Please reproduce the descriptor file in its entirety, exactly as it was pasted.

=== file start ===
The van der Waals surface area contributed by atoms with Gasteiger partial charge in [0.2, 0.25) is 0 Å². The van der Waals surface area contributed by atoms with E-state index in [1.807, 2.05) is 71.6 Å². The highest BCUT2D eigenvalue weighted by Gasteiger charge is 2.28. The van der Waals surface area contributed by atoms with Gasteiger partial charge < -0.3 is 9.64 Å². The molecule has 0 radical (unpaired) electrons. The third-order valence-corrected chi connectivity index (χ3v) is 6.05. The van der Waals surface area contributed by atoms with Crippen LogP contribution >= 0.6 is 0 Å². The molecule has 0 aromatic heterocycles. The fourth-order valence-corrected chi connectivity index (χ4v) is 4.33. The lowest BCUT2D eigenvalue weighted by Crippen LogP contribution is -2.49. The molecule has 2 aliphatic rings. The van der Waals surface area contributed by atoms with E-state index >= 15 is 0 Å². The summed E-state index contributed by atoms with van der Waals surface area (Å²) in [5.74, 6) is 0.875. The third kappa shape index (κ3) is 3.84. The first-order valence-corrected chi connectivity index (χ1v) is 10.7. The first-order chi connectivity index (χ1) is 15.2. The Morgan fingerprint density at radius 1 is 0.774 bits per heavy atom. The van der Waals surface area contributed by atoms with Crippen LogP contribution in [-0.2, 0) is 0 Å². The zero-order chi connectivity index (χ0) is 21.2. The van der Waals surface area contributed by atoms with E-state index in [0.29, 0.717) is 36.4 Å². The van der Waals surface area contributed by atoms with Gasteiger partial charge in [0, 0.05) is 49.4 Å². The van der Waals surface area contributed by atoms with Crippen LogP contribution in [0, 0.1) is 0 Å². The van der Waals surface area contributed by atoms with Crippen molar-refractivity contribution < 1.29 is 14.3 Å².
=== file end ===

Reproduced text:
The van der Waals surface area contributed by atoms with Gasteiger partial charge in [0.2, 0.25) is 0 Å². The van der Waals surface area contributed by atoms with E-state index in [1.807, 2.05) is 71.6 Å². The highest BCUT2D eigenvalue weighted by Gasteiger charge is 2.28. The van der Waals surface area contributed by atoms with Gasteiger partial charge < -0.3 is 9.64 Å². The molecule has 0 radical (unpaired) electrons. The third-order valence-corrected chi connectivity index (χ3v) is 6.05. The van der Waals surface area contributed by atoms with Crippen LogP contribution >= 0.6 is 0 Å². The molecule has 0 aromatic heterocycles. The fourth-order valence-corrected chi connectivity index (χ4v) is 4.33. The lowest BCUT2D eigenvalue weighted by Crippen LogP contribution is -2.49. The molecule has 2 aliphatic rings. The van der Waals surface area contributed by atoms with E-state index >= 15 is 0 Å². The summed E-state index contributed by atoms with van der Waals surface area (Å²) in [5.74, 6) is 0.875. The third kappa shape index (κ3) is 3.84. The first-order valence-corrected chi connectivity index (χ1v) is 10.7. The first-order chi connectivity index (χ1) is 15.2. The Morgan fingerprint density at radius 1 is 0.774 bits per heavy atom. The van der Waals surface area contributed by atoms with Crippen LogP contribution in [-0.2, 0) is 0 Å². The zero-order chi connectivity index (χ0) is 21.2. The van der Waals surface area contributed by atoms with E-state index in [0.29, 0.717) is 36.4 Å². The van der Waals surface area contributed by atoms with Gasteiger partial charge in [0, 0.05) is 49.4 Å². The van der Waals surface area contributed by atoms with Crippen LogP contribution in [0, 0.1) is 0 Å². The van der Waals surface area contributed by atoms with Crippen molar-refractivity contribution < 1.29 is 14.3 Å².